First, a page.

I think we can all agree that giant metal, bi-pedal war machines are pretty badass. I also think that many of you can agree that you would love to drive one of these walking tanks. Lumbering across the battlefield, shaking the earth and bowels of the enemy alike, these huge mechas strike imposing figures against the organic landscape. It’s been a little while since we’ve had a game that puts your but in the seat of one of these iron beasts. But are you ready to join up and enlist for the heavy armored unit? Capcom and From Software sure hope you are and have revived an odd little game from several years ago. Read on to find out why this is an important first step forward and a few missteps to the side in the full review after the jump.
If you hop in your way back machine, you would remember a curious Xbox game that came with a gigantic controller. This game (that admittedly only a few of you probably got to play) was the original Steel Battalion. The major draw was the crazy complicated twin joystick/operator panel controller that you had to master to play. It had about 40 buttons and lit up and seemed to be one of those things that only hardcore flight sim enthusiasts could love. Unfortunately, I only got to play around with it a little bit during its release but never actually owned it. Now it’s time to look to the future of motion control and try again. With Kinect support and a little reliance on the standard Xbox controller, even more gamers have the opportunity to hop into the driver seat and stomp around in a big tank on legs.
Taking place a few years after the first game, you are Sergeant Powers, celebrated VT (Vertical Tank) pilot from the first skirmishes against an oppressive future UN power. Overall, I found the story a bit underwhelming but here are the main points. It’s the year 2082 and at some time in the past, computer parts are hard to come by or we’ve run out of the basic elements to create microchips. Also China seems to be the major super power and has overtaken the US and parts of Europe. Now it is up to you and your VT platoon to take it back. At first it sounds a little interesting but you don’t really get a good scope of what’s really going on besides the short movie before each mission. It’s largely forgettable when the meat of the game is blowing up other soldiers, tanks, and mechs.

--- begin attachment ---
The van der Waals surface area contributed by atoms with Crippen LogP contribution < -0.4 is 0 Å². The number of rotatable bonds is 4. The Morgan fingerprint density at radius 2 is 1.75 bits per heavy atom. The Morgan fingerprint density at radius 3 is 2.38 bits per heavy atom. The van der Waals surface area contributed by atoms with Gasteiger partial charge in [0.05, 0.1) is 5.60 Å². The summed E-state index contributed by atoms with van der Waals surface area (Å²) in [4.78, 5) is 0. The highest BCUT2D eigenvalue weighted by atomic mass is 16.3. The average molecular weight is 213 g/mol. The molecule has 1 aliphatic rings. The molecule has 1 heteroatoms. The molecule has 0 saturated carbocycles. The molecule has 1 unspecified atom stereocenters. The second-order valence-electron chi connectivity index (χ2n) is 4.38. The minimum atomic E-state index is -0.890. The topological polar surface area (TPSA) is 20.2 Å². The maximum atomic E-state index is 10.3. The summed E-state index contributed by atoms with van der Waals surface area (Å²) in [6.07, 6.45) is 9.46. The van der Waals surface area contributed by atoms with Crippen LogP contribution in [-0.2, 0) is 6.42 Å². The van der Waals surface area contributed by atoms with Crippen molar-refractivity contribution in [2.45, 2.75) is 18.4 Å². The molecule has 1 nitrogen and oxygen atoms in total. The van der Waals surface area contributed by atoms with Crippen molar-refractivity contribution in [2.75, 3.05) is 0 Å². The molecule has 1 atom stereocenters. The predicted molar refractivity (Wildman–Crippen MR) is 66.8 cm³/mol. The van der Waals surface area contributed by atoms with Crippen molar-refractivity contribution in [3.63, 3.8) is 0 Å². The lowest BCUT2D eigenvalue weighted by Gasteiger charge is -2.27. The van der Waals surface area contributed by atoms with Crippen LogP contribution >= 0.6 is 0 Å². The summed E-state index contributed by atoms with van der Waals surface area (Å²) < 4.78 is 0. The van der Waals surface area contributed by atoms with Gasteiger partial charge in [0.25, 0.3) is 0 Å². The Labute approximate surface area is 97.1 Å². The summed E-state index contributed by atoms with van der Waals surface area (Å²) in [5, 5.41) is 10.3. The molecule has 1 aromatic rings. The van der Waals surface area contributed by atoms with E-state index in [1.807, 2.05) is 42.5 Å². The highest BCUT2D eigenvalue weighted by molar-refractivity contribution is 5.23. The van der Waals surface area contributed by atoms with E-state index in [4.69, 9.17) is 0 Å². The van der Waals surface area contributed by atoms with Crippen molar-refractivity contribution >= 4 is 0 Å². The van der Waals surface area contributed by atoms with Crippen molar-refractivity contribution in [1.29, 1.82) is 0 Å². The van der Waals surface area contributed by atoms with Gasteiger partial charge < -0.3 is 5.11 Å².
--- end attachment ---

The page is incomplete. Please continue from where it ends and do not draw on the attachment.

What this game really boils down to is you, your team, your gargantuan walking war mech and a whole lot of baddies in need of a good exploding. In place of the elaborate control panel, you are now the ultimate controller with the Kinect. The in game tutorial does an excellent job at getting you familiar with the VT and soon enough you’ll learn how to drive, shoot, and change ammo types. Also, the most important controls are smartly mapped to the standard Xbox controller. Movement and firing should be instantly familiar to anyone who has played any console FPS in the last decade- sticks move and look, triggers fire either side weapon.
The main gimmick is what you do using motion control. You’ll raise your arm for the periscope. Hold your right arm out to access the right side panel which has the vent and self-destruct. Swipe your left hand to the right look to the navigator and then again to your engineer, and reverse the order to look to the right side of the cockpit. Stand up to look out of the VT port and raise you left hand to your head to look through the binoculars while standing. Finally, push forward with both arms to look out the front window for a better view while moving in the tanks. Unfortunately, this is where everything begins to break down.